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Daniel Gorman

Professor

B​iography

Education

  • B.A. (Hon) St. Francis Xavier University
  • M.A. Queen's University
  • Ph.D. McMaster University

Research and teaching interests​

  • British Empire
  • Modern Britain
  • International relations
  • History of global governance

I'm currently working on a project on the role of the United Nations as a forum for debates about decolonization from the late 1940s to 1960.

Courses taught

  • Arts 130: Global history
  • HIST 266 The British empire, 1857-1956
  • HIST 268 Comparative history of empires
  • HIST 311 International relations, 1890-1951
  • HIST/PSCI 369 Decolonization
  • HIST 605 Global governance in historical perspective

Recent public​ations

          Books

  • International Cooperation in the Early Twentieth Century (London: Bloomsbury Press, 2017).
  • The Emergence of International Society in the 1920s (Cambridge: Cambridge University Press, 2012).
  • Imperial Citizenship: Empire and the Question of Belonging (Manchester: Manchester University Press, 2007).

    Book Chapters
  • ​“The British Empire, Imperial Citizenship, and the First World War,” in Simone Bellezza and Sara Lorenzini, eds., Cittadinanza imperiale: processi identitari e idee di impero dopo la Prima guerra mondiale [Imperial Citizenship: Identification Processes and Ideas of Empire after the First World War] (Rome: Viella, 2018), 91-108. [translated by Simone Bellezza]
  • “Race, the Commonwealth, and the United Nations: From Imperialism to Internationalism in Canada, 1940-1960,” in Laura Madokoro, Francine Mckenzie, and David Meren, eds., Dominion of Race: Rethinking Canada's International History (Vancouver: University of British Columbia Press, 2017), 196-225.
  • “Geographic Indications, Mobility, and Identity,” in Suzan Ilcan, ed., Mobilities, Knowledge and Social Justice (Montreal-Kingston: Queen’s-McGill University Press, 2013), 227-52.
  • “Globalization, Intellectual Property Rights, and Emerging Property Types,” in William Coleman, ed., Property, Territory, Globalization: Struggles over Autonomy (Vancouver: University of British Columbia Press, 2011), 122-47.
  • “Freedom of the Ether or the Electromagnetic Commons?: Globality, the Public Interest, and the Multilateral Radio Negotiations in the 1920s and 1930s,” in Steven Streeter, John Weaver, William Coleman, eds., Empires and Autonomy: Moments in the History of Globalization(Vancouver: University of British Columbia Press, 2009), 138-56.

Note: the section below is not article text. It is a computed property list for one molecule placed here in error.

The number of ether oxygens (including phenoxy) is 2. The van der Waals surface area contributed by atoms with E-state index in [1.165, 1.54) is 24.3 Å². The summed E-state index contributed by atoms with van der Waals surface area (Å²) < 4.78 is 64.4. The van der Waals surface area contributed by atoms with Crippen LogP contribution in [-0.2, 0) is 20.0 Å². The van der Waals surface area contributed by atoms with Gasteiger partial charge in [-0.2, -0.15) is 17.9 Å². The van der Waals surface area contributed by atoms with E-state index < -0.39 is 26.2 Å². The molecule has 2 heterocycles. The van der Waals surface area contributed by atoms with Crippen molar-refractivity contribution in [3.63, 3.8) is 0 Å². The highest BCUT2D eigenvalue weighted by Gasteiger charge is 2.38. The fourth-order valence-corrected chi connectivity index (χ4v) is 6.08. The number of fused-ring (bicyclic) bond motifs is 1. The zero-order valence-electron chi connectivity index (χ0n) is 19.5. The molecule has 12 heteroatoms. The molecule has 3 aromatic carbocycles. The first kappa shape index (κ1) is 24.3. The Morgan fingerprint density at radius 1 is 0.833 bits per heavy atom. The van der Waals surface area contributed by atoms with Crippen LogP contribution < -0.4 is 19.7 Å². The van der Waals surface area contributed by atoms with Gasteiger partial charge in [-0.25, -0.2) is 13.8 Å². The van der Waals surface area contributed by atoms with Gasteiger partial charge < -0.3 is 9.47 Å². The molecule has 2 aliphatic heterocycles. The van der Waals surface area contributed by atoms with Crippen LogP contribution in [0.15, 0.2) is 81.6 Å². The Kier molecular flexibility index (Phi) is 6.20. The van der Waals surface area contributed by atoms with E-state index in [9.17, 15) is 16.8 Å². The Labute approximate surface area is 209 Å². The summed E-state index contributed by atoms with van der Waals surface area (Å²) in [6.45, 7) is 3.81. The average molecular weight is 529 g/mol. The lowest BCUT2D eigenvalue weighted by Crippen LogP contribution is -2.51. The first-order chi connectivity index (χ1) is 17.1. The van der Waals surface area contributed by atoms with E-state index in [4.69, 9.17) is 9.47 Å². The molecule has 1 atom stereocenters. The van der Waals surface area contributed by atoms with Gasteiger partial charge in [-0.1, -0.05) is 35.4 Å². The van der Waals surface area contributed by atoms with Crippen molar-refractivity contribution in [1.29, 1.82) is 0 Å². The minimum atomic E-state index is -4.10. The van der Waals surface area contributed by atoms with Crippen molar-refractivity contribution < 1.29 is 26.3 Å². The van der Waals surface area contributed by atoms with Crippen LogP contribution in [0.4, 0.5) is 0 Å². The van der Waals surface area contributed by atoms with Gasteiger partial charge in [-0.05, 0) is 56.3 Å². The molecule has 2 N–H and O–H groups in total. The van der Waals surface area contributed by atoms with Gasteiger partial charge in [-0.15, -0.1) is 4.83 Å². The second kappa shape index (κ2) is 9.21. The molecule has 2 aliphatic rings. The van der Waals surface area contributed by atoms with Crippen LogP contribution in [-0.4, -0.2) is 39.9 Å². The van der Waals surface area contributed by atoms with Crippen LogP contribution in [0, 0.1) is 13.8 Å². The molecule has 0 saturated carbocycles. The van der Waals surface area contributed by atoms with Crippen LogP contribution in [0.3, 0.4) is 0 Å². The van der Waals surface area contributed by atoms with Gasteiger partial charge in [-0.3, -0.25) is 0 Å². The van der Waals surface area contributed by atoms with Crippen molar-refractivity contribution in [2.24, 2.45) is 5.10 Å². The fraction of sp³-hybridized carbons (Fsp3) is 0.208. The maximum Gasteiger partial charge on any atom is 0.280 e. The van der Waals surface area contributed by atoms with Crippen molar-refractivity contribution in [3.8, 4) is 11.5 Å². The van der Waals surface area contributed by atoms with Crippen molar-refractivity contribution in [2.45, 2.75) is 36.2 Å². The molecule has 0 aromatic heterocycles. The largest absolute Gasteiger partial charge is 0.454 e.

• “The War on the Periphery: The Experience of Soldiers Fighting in European Colonies,” in Timothy Dowling, ed., Personal Perspectives: World War I (Santa Barbara: ABC-Clio, 2005), 51-72.
  • “The Experience of Commonwealth and Colonial Soldiers in World War II,” in Timothy Dowling, ed., Personal Perspectives: World War II (Santa Barbara: ABC-Clio, 2005), 147-74.

    Articles
  • “Fractured Empire: Ideas of Imperial Citizenship in the British Empire after the First World War,” Comparativ 26:6 (2016), 15-36.
  • “International Law and the International Thought of Quincy Wright, 1918-1945,” Diplomatic History 41:2 (2017), 336-61.
  • “George Catlin, The Science of Politics, and Anglo-American Union,” Modern Intellectual History 15:1 (2008), 123-52.
  • “Britain, India, and the United Nations: Colonialism and the Development of International Governance after 1945,” Journal of Global History 9:3 (2014), 471-90.
  • “Organic Union or Aggressive Altruism: Conservative and Labour Imperial Internationalism in Africa in the 1920s,” Journal of Imperial and Commonwealth History 42:2 (2014), 258-85.
  • “The First British Empire Games as a Nexus of Individual, Imperial, and International Identity,” The International Journal of the History of Sport 27:4 (2010), 610-31.
  • “Ecumenical Internationalism: Willoughby Dickinson, the League of Nations, and the World Alliance for Promoting International Friendship through the Churches,” Journal of Contemporary History 45:1 (2010), 51–73.
  • “Empire, Internationalism, and the Campaign against the Traffic in Women and Children in the 1920s,” Twentieth Century British History 19:2 (2008), 186-216.
  • “Liberal Internationalism, the League of Nations Union, and the Mandates System,” Canadian Journal of History 40:3 (2005), 449-77.
  • “Race and the late-Victorian Imperial World-view,” John Buchan Journal 32:1 (2005), 41-8.
  • “Lionel Curtis, Imperial Citizenship, and the Quest for Unity,” The Historian 66:1 (2004), 67-96.
  • “Wider and Wider Still?: Intra-Imperial Immigration, Racial Politics, and the Question of Imperial Citizenship in the British Empire,” Journal of Colonialism and Colonial History 3:3 (2002), online.
  • “‘The Character Creed’: How Character shaped the British Imperial Enterprise,” Australasian Victorian Studies Journal 4 (1998), 127-40.

    Essays
  • All Things to All People? Thought on Liberalism and Imperialism, The Disorder of Things
  • India and the UN Security Council, United Nations History Project
  • Traditions of British International ThoughtInternational Security Studies Forum (ISSF) review essay, 16-24.
  • H-Diplo Forum on “Legacies of World War I Commemorative Issue”, 7-21.
  • Ideology, Imperial, in John Mackenzie, ed., The Encyclopedia of Empire (London: Blackwell 2015), 1-3.
  • Davies, David Arthur, World Meteorological Organization, 1955-1979, in Bob Reinalda and Kent Kille, eds., Biographical Dictionary of Secretaries-General of International Organizations.
  • Entries in Globalization and Autonomy Compendium, William Coleman and Heike Häärting, eds., (Vancouver: UBC Press, 2005-2007).

Awards and achievements

Balsillie School of International Affairs profile

Affiliation: 
University of Waterloo
Contact information: